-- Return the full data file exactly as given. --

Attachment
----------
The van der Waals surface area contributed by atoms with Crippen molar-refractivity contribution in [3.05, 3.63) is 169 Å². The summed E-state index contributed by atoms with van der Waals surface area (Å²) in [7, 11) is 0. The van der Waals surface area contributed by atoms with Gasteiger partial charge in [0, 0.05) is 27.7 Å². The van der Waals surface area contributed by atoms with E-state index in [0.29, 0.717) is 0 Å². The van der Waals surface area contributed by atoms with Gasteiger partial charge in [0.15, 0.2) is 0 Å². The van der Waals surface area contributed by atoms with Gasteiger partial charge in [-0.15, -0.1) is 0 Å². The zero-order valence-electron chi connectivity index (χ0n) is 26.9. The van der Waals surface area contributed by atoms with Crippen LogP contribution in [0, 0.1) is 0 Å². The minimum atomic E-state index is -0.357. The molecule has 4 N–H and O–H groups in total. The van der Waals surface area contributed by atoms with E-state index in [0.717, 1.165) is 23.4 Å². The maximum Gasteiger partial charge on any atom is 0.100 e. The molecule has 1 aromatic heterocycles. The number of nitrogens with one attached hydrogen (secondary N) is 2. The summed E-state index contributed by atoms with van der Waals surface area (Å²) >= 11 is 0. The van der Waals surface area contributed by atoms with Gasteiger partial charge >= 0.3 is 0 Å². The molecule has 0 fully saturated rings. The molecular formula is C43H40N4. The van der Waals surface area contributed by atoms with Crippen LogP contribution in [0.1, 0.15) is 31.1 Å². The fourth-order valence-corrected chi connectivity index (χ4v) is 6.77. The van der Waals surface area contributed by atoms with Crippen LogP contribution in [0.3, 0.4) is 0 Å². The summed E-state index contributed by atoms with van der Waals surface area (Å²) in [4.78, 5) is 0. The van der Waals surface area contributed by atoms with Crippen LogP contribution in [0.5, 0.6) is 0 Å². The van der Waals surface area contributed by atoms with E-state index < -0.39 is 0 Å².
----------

The van der Waals surface area contributed by atoms with Crippen molar-refractivity contribution in [3.05, 3.63) is 169 Å². The summed E-state index contributed by atoms with van der Waals surface area (Å²) in [7, 11) is 0. The van der Waals surface area contributed by atoms with Gasteiger partial charge in [0, 0.05) is 27.7 Å². The van der Waals surface area contributed by atoms with E-state index in [0.29, 0.717) is 0 Å². The van der Waals surface area contributed by atoms with Gasteiger partial charge in [0.15, 0.2) is 0 Å². The van der Waals surface area contributed by atoms with Gasteiger partial charge in [-0.15, -0.1) is 0 Å². The zero-order valence-electron chi connectivity index (χ0n) is 26.9. The van der Waals surface area contributed by atoms with Crippen LogP contribution in [0, 0.1) is 0 Å². The minimum atomic E-state index is -0.357. The molecule has 4 N–H and O–H groups in total. The van der Waals surface area contributed by atoms with E-state index in [0.717, 1.165) is 23.4 Å². The maximum Gasteiger partial charge on any atom is 0.100 e. The molecule has 1 aromatic heterocycles. The number of nitrogens with one attached hydrogen (secondary N) is 2. The summed E-state index contributed by atoms with van der Waals surface area (Å²) >= 11 is 0. The van der Waals surface area contributed by atoms with Gasteiger partial charge >= 0.3 is 0 Å². The molecule has 0 fully saturated rings. The molecular formula is C43H40N4. The van der Waals surface area contributed by atoms with Crippen LogP contribution in [0.1, 0.15) is 31.1 Å². The fourth-order valence-corrected chi connectivity index (χ4v) is 6.77. The van der Waals surface area contributed by atoms with Crippen LogP contribution in [0.3, 0.4) is 0 Å². The summed E-state index contributed by atoms with van der Waals surface area (Å²) in [4.78, 5) is 0. The van der Waals surface area contributed by atoms with Crippen LogP contribution in [0.5, 0.6) is 0 Å². The van der Waals surface area contributed by atoms with E-state index < -0.39 is 0 Å².